Why strong identity verification is becoming a USP for financial services

By Philip Pointer, Head of Digital Identity at Jumio

Accelerated by the pandemic, the majority of our financial lives are now happening online. Capitalizing on the unprecedented boom in digital services across all sectors, the UK government recently revealed plans to introduce digital identities to help tackle the ‘record’ levels of fraud in the UK that accompany this news. way to operate. So in an industry where the stakes are high, financial organizations are under increased pressure to ensure the security of their customers’ finances and to ensure that those who access funds, transact or take out loans are those they claim to be.

But it’s not just governments that are asking for this level of assurance – consumers are too. Our recent survey revealed that more than two-thirds of consumers worldwide (68%) believe it is important to use a digital identity to prove who they say they are when using an online financial service. Additionally, more than half of UK consumers (57%) say they would be more likely to turn to an online financial services provider if they had strong identity verification measures. Financial institutions must therefore ensure that the methods they implement for verification create a complete ecosystem of trust across the full range of services.

So, with robust identity verification methods becoming a differentiator for financial organizations, how can they provide this seamlessly and efficiently?

Take advantage of digital identity acceptance

As a general rule, financial services have always been cautious about identity verification, treating every consumer as a potential threat and implementing lengthy verification processes to ensure low risk. As a result, consumers regularly encounter clumsy authentication processes, one of the main causes of dropouts during the onboarding phase. In fact, dropout rates can reach 75% during the signup process if the customer experiences too much friction.

Digital identity verification solutions therefore present a viable option, especially for consumers who are becoming familiar with them. Our research found that half of Britons (50%) need to constantly or often use their digital identity to access their online accounts and verify their identity after the pandemic. And with the UK government moving towards using digital identities to combat fraud, this is the most logical step for financial institutions.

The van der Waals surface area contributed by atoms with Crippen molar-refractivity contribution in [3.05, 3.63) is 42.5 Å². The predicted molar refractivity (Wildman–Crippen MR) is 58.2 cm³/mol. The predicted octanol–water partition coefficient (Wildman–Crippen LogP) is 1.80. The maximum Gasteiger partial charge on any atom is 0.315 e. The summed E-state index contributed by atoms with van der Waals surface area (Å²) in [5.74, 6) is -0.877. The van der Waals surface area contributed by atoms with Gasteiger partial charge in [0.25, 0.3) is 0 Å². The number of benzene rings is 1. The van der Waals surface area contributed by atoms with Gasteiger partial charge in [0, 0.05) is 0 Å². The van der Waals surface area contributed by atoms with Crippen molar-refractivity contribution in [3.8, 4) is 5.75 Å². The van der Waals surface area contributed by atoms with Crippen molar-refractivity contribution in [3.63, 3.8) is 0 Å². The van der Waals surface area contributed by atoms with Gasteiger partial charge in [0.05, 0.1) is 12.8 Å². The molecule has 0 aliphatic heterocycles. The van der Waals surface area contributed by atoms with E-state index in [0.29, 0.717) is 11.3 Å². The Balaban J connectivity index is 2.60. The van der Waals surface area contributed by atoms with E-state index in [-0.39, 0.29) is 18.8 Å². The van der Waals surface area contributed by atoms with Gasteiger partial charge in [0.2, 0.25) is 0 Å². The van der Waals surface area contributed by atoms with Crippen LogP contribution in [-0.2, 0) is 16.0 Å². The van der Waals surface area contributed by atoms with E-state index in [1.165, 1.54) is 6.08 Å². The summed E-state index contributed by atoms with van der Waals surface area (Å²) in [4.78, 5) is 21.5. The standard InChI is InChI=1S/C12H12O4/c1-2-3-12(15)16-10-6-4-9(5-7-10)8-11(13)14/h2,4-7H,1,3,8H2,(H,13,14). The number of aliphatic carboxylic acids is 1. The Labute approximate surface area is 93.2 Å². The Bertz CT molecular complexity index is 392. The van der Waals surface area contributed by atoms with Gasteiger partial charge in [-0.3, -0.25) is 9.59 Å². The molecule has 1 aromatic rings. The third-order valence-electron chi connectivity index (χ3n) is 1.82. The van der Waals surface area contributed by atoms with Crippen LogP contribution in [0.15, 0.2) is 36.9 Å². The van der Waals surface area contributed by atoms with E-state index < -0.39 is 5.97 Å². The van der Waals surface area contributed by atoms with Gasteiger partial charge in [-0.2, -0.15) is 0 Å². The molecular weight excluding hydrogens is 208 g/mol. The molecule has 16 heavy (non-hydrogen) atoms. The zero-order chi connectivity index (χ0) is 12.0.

Integrating biometric technologies into the mix

The use of digital identity solutions for verification is based on biometrics, which is a good start as the majority (71%) of UK adults say they feel comfortable using identity verification. biometric identity to use online financial services, from their fingerprint (52%) to their facial verification (36%). Consumers say they would also be happy to use biometric identity verification when performing a range of financial actions, from bank transfers, to setting up direct debits, to verifying purchases, and more. . A third of consumers would even be happy to do so every time they log into their account.

Biometrics can dramatically improve security measures, without adding unnecessary friction to the process. For example, combining facial recognition with liveness detection can not only prevent spoofing attacks, but also provide a safe and convenient way for users to verify their identity. Going a step further, the addition of independent app-based biometrics enables simple two-factor authentication, while simultaneously ensuring that users continue to have access to their accounts, even if they lose or change credentials. device.

Additionally, financial institutions with digital identity verification processes can also enable their customers to prove their identity without sharing unnecessary information, through privacy-enhancing technologies such as zero-knowledge proof. For example, when signing up for an account, customers can use their digital ID to accept “yes, I’m over 18” rather than sharing their full date of birth details, further reducing the risk of identity theft and fraud.

In fact, the combination of biometric technologies with digital identity verification ensures that customers are protected on all fronts. Financial organizations leveraging these assets as part of their identity checks can benefit from remote identification and verification without the need for human intervention, thereby reducing costs, providing a fully self-service user journey and a fast, accessible and efficient experience.

Go digital or go home

It will always be necessary to ensure that identity theft and fraud risks are protected against identity theft and fraud risks, but what is more important than ever is that not Not taking advantage of the benefits of digital identity verification may actually impact customer acquisition, as consumers see this as a key feature of the financial service providers they interact with online.

While government and consumers are both making noise that signals a shift towards digital identities, it is crucial that financial services firms stay ahead of the curve and begin, and even continue, to adopt this form of technology to protect against fraud. While two-thirds of consumers (61%) think their bank has done more to protect them from fraud and online identity theft since the pandemic, only a third (34%) say it’s due to the introduction of more online identity checks. Now is the time for financial institutions to change that percentage and reap the benefits of digital identity solutions or risk losing consumer trust and ultimately loyalty.

Stephen V. Lee